The Ultimate Question

Voltaire, a French Enlightenment writer and satirist, says to “judge a man by his questions rather than his answers.”  Following that statement, I will provide a few answers.  My first answer is Douglas Adams’ novel The Hitchhiker’s Guide to the Galaxy.  One of the story’s more memorable plot points involves the relationship between questions and answers, and how the search for answers seems to only turn up more questions. In the novel, mice are “hyperintelligent pandimensional beings” who sanctioned the creation of Earth, and performed experiments on humans.


They cancelled the show when they realized we were onto something.

The humans were so obsessed with finding the meaning of life that they built Deep Thought, the second most intelligent computer ever to have existed, and asked it to provide the answer to the meaning of life.  Once asked, the computer assured the humans that it must think about the answer for seven and a half million years.  After waiting the allotted time, Deep Thought finally revealed his answer: 42.  The humans were wildly confused, and when asked the meaning of the answer, Deep Thought explained that they weren’t sure of the question they were asking, and once they located the question, the answer would be understood.  Unlike the question posed to Deep Thought, my question promises a much shorter wait time.  What is an example of a work of satire?  A Hitchhiker’s Guide to the Galaxy is an example of Horatian satire: the source for much of the novel’s attention is the idea that humans are the center of the universe, and the importance of the human race.  The never-ending quest for the answers to the universe is quite a ridiculous notion, as presented by Adams.  Additionally, the idea that humans are the most intelligent beings is frequently discussed in the novel.  Adams uses techniques such as exaggeration, humor, and irony, which point to existence in the realm of satire.

A work that is humorous but outside of the world of satire is Dracula: Dead and Loving It.  While I will always love the movie and it makes me laugh, it falls into the realm of parody.  The movie is a spoof, pulling its material from an already existing genre of movies.  The content is too specific to be satire, making fun of Dracula tropes.  The film’s jokes focus on the serious points on which a traditional Dracula film operates, alluding to the main themes but turning them on their head.

A book that I feel blurs the lines of satire is Philip K. Dick’s Do Androids Dream of Electric Sheep?  The book criticizes aspects of human society, but it does not do so in a humorous way.  The definition of satire as necessitating humor, exaggeration, irony and ridicule to expose prevailing immorality or foolishness excludes Androids from the label.  As a work of science fiction, many elements of the story are fantastic, and the story that is presented is taken as a fact of the created world. There is a theme of wanting to be seen as something greater than reality.  In the novel, a representation of the ultimate status is the possession of a live animal.  The main character keeps an electric animal in order to keep a front for his neighbors.  His job is to retire androids who were created to serve humans, but went rogue and tried to pose as humans instead.  Androids have an inability to distinguish the meaning of life, in terms of not being able to appreciate the value of a real life.  In this world, Philip K. Dick is critical of those who cannot appreciate that which is natural, and the obsession with social status.  In this way the novel is satirical, as it questions an overarching theme and not a specific subject, but the lack of humor and exaggeration point in another direction.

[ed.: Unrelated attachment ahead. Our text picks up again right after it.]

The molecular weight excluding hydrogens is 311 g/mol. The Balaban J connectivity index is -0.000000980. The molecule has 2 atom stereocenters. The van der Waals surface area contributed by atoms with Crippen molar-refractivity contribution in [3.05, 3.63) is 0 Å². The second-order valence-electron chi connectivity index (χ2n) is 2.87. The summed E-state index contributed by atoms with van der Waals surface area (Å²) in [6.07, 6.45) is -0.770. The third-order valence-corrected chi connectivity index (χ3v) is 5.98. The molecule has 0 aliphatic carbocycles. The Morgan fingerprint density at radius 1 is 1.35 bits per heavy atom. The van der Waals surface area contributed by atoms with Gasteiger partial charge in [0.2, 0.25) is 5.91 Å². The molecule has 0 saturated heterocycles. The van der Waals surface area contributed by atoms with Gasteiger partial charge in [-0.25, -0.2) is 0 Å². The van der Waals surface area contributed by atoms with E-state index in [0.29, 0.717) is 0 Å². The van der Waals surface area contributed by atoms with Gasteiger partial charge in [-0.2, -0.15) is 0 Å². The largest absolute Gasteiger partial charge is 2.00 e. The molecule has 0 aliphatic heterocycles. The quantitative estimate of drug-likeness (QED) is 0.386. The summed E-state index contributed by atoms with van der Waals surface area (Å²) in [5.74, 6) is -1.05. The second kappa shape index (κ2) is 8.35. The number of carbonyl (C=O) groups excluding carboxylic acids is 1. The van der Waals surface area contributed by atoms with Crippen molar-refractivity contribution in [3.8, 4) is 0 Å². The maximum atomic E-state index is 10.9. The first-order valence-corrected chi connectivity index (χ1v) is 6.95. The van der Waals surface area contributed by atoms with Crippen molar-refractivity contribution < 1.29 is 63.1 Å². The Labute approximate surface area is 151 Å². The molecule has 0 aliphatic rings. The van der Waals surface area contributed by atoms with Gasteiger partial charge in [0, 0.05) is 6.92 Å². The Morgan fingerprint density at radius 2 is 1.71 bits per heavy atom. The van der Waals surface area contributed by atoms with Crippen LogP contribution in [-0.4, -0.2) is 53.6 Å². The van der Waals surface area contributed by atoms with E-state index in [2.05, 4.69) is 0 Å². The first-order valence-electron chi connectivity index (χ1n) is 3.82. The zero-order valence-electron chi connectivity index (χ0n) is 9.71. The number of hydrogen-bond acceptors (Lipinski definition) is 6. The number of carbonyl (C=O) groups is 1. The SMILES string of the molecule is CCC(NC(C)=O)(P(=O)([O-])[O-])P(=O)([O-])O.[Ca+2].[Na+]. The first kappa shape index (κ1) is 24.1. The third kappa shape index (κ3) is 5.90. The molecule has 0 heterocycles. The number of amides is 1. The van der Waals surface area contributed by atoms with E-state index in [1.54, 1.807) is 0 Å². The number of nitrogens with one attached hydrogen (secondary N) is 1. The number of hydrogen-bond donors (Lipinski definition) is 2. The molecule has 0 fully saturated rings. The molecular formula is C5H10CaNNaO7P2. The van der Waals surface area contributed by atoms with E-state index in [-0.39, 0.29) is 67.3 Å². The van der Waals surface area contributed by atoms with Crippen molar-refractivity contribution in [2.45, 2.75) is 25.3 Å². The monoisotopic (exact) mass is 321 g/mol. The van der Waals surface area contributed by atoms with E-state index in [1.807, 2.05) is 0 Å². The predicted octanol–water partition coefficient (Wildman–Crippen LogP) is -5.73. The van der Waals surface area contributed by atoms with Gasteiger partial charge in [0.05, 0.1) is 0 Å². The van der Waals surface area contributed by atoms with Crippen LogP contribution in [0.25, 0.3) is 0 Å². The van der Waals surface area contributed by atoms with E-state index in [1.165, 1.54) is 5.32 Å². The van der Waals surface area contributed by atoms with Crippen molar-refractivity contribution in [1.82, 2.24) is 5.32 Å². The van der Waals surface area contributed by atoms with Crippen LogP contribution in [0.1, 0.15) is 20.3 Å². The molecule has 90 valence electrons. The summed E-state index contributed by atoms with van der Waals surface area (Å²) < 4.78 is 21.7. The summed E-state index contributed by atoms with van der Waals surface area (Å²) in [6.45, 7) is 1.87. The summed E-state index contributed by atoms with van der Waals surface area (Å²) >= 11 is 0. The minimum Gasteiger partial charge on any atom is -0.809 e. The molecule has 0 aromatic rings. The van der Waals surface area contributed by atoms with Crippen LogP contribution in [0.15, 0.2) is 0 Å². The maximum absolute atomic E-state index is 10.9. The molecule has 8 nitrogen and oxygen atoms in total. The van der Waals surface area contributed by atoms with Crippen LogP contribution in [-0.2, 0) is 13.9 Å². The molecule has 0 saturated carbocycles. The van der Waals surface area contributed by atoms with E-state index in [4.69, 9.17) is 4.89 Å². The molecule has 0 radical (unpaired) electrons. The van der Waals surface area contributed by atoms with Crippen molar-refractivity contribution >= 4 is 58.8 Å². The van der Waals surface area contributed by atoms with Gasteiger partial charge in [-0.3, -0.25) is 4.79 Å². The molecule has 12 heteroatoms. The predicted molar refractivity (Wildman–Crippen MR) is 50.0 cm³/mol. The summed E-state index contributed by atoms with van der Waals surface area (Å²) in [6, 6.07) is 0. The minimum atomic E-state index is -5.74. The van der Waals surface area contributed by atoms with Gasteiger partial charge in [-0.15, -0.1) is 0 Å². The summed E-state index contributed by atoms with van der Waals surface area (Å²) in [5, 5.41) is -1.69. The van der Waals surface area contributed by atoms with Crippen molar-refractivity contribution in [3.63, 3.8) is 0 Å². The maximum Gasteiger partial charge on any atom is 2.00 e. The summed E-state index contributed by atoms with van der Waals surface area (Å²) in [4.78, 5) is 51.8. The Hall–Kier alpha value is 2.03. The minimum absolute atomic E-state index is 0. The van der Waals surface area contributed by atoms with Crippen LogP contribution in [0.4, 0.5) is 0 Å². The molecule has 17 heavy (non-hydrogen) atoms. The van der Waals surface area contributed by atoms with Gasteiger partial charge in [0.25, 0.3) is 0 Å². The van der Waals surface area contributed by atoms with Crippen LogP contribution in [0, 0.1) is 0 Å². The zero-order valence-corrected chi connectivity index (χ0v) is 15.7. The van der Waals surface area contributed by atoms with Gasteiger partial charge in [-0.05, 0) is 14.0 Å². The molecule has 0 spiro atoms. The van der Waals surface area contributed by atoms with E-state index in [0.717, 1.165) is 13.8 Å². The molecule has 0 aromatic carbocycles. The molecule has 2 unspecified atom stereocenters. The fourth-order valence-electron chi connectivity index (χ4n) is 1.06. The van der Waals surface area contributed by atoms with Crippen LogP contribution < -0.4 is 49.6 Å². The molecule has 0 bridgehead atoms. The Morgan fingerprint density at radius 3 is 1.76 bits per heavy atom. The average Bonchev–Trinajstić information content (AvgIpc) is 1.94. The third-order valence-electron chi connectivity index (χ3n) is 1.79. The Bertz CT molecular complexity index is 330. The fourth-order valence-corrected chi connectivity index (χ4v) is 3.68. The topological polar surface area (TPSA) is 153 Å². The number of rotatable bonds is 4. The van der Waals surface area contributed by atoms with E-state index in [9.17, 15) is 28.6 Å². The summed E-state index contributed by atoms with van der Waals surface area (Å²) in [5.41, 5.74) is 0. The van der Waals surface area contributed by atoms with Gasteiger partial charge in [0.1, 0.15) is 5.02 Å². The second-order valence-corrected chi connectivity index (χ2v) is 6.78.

Having provided three answers to the prompt of a satirical, non satirical, and possibly satirical work, I am left with more questions.  The boundary between satire, humor, and critique is not well defined, and works seem to be somewhat ambiguous.  It is easier to find satire than an absence of it, because the weak definition allows for many different interpretations.  In the search for answers, the questions provide direction.  I feel like the exasperated humans in The Hitchhiker’s Guide to the Galaxy; unsure of the questions that will allow the answers to make sense.


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